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‘Batman v Superman’ financier Brett Ratner says Rotten Tomatoes hurts film

Why it matters to you

The financier offers an interesting perspective on a widely used aggregate website.

The questions surrounding the box office performance of Batman v Superman: Dawn of Justice won’t go away, and now, Rotten Tomatoes is getting caught up in the postmortem.

Brett Ratner, whose company Ratpac Entertainment was one of the film’s backers, blames the film critic aggregation website for how Batman v Superman has been perceived. He described Rotten Tomatoes as “the destruction of our business” while speaking at the Sun Valley Film Festival over the weekend, Entertainment Weekly reports.

Ratner was sure to clarify that he has “such respect and admiration for film criticism.” That said, he doesn’t approve of the way the website turns critics’ responses into a number. In fact, he considers Rotten Tomatoes “the worst thing we have in today’s movie culture” and contended it “put a cloud” over Batman v Superman.

The director argued that people look at a low number and decide not to see a film, not understanding that the score doesn’t tell the whole story.

“That number is an aggregate and one that nobody can figure out exactly what it means, and it’s not always correct,” Ratner said. “I’ve seen some great movies with really abysmal Rotten Tomatoes scores. What’s sad is film criticism has disappeared. It’s really sad.”

He highlighted how Batman v Superman was very successful, which is true from a financial standpoint. The Zack Snyder-directed film grossed more than $872 million worldwide — well over its budget of $250 million, according to Box Office Mojo data. In spite of that, it was seen as having failed to live up to its potential, certainly not helped by its low Rotten Tomatoes Tomatometer (27 percent).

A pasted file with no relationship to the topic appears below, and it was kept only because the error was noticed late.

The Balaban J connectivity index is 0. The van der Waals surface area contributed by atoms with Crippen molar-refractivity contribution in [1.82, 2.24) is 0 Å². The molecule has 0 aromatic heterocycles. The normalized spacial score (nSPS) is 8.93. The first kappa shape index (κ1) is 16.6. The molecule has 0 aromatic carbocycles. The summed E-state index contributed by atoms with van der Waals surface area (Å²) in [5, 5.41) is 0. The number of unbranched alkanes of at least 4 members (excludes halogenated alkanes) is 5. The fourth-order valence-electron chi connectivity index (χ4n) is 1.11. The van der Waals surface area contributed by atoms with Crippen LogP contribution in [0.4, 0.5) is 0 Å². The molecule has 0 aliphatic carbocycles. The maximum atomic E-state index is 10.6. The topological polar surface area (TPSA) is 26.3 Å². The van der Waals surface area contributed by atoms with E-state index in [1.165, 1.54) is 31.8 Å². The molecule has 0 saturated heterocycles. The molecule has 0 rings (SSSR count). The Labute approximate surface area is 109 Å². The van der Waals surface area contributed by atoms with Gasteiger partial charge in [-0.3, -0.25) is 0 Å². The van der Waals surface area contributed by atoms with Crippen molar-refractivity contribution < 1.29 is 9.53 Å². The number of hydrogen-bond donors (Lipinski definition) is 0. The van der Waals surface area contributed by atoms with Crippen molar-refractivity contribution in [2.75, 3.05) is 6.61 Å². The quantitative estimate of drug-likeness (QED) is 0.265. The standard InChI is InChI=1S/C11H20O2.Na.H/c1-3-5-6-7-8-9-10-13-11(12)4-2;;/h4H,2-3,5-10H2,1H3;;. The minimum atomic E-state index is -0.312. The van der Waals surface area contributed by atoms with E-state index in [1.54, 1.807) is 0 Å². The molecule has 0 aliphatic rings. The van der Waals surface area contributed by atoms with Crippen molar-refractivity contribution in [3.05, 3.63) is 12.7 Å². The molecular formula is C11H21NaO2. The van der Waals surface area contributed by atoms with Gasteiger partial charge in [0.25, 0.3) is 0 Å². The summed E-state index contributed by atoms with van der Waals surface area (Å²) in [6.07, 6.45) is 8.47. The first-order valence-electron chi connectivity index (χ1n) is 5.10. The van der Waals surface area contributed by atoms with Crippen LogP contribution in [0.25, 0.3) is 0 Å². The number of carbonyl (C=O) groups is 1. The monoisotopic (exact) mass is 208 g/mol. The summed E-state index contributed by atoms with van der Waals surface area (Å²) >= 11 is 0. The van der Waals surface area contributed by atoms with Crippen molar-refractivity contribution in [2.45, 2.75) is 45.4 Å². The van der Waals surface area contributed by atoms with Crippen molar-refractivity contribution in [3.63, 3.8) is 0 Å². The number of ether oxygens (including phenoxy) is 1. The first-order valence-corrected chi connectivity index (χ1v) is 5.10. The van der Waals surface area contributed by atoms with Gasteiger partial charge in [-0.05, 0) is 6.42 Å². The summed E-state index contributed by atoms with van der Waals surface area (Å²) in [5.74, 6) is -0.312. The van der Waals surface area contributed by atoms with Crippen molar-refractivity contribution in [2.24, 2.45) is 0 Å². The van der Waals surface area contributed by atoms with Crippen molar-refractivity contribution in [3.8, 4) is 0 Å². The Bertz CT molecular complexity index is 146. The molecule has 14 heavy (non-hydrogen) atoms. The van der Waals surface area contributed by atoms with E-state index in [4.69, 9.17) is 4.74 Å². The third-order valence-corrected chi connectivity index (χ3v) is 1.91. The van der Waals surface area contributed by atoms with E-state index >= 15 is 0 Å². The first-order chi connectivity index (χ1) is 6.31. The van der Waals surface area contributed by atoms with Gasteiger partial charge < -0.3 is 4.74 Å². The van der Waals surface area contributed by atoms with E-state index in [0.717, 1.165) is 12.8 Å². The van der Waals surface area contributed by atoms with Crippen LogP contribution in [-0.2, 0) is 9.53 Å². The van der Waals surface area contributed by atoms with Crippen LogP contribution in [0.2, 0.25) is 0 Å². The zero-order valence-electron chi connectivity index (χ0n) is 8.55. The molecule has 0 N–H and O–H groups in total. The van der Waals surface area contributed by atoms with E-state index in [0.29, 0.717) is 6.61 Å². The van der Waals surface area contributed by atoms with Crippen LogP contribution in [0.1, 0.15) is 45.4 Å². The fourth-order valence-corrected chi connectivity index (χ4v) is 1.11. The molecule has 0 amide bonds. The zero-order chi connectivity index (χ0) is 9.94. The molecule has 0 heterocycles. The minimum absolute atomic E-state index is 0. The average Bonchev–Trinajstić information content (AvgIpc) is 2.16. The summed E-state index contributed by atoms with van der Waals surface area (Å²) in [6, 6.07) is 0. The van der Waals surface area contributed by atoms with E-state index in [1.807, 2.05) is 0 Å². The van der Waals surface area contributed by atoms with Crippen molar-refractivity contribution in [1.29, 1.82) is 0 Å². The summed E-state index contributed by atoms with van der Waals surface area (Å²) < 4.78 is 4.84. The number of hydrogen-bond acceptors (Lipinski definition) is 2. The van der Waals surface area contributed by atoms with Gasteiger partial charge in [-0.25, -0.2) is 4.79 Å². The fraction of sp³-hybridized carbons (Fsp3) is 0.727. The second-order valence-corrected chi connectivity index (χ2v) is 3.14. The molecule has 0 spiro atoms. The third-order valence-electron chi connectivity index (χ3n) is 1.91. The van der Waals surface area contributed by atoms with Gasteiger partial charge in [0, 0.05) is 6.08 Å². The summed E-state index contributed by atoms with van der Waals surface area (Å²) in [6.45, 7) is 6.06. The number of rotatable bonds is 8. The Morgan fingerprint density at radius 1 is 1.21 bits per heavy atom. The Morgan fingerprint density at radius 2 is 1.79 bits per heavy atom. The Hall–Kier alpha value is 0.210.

At the same time, there are other reasons why Batman v Superman was perceived as a disappointment that Ratner seems not to have considered. One big factor was that it followed in the wake of Deadpool, making comparisons inevitable. The offbeat superhero flick — even with its ‘R’ rating and more obscure protagonist — brought in $783.11 million on a budget of just $58 million. On top of that, its Tomatometer and audience scores both far exceed those of Batman v Superman (84 and 90 percent, compared to 27 and 63 percent).

Sticking to Ratner’s complaints, though, yes, many fans do use Rotten Tomatoes to decide how they want to spend their dollars at the box office. That is exactly what the tool is meant for. The company’s vice president, Jeff Voris, explained as much in a statement to EW.

“At Rotten Tomatoes, we completely agree that film criticism is valuable and important, and we’re making it easier than it has ever been for fans to access potentially hundreds of professional reviews for a given film or TV show in one place,” he wrote. “The Tomatometer score, which is the percentage of positive reviews published by professional critics, has become a useful decision-making tool for fans, but we believe it’s just a starting point for them to begin discussing, debating and sharing their own opinions.”